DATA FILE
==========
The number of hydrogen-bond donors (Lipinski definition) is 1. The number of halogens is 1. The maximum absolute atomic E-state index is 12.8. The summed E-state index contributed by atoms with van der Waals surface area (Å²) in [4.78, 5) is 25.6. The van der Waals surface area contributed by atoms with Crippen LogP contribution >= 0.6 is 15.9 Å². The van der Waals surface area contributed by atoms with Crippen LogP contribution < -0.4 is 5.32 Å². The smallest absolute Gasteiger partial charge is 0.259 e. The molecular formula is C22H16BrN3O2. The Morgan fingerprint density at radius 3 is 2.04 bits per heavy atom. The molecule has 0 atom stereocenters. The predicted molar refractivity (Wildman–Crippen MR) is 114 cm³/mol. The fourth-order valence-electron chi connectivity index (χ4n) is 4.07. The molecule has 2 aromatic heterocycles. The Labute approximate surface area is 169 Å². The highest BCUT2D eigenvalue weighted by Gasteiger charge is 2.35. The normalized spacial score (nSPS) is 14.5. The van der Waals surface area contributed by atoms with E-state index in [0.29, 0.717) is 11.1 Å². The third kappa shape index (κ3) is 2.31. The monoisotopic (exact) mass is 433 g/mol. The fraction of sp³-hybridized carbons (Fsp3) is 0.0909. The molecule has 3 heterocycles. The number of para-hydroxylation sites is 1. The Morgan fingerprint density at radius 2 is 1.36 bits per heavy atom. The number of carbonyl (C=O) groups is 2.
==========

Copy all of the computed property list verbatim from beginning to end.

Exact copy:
The number of hydrogen-bond donors (Lipinski definition) is 1. The number of halogens is 1. The maximum absolute atomic E-state index is 12.8. The summed E-state index contributed by atoms with van der Waals surface area (Å²) in [4.78, 5) is 25.6. The van der Waals surface area contributed by atoms with Crippen LogP contribution >= 0.6 is 15.9 Å². The van der Waals surface area contributed by atoms with Crippen LogP contribution < -0.4 is 5.32 Å². The smallest absolute Gasteiger partial charge is 0.259 e. The molecular formula is C22H16BrN3O2. The Morgan fingerprint density at radius 3 is 2.04 bits per heavy atom. The molecule has 0 atom stereocenters. The predicted molar refractivity (Wildman–Crippen MR) is 114 cm³/mol. The fourth-order valence-electron chi connectivity index (χ4n) is 4.07. The molecule has 2 aromatic heterocycles. The Labute approximate surface area is 169 Å². The highest BCUT2D eigenvalue weighted by Gasteiger charge is 2.35. The normalized spacial score (nSPS) is 14.5. The van der Waals surface area contributed by atoms with E-state index in [0.29, 0.717) is 11.1 Å². The third kappa shape index (κ3) is 2.31. The monoisotopic (exact) mass is 433 g/mol. The fraction of sp³-hybridized carbons (Fsp3) is 0.0909. The molecule has 3 heterocycles. The number of para-hydroxylation sites is 1. The Morgan fingerprint density at radius 2 is 1.36 bits per heavy atom. The number of carbonyl (C=O) groups is 2.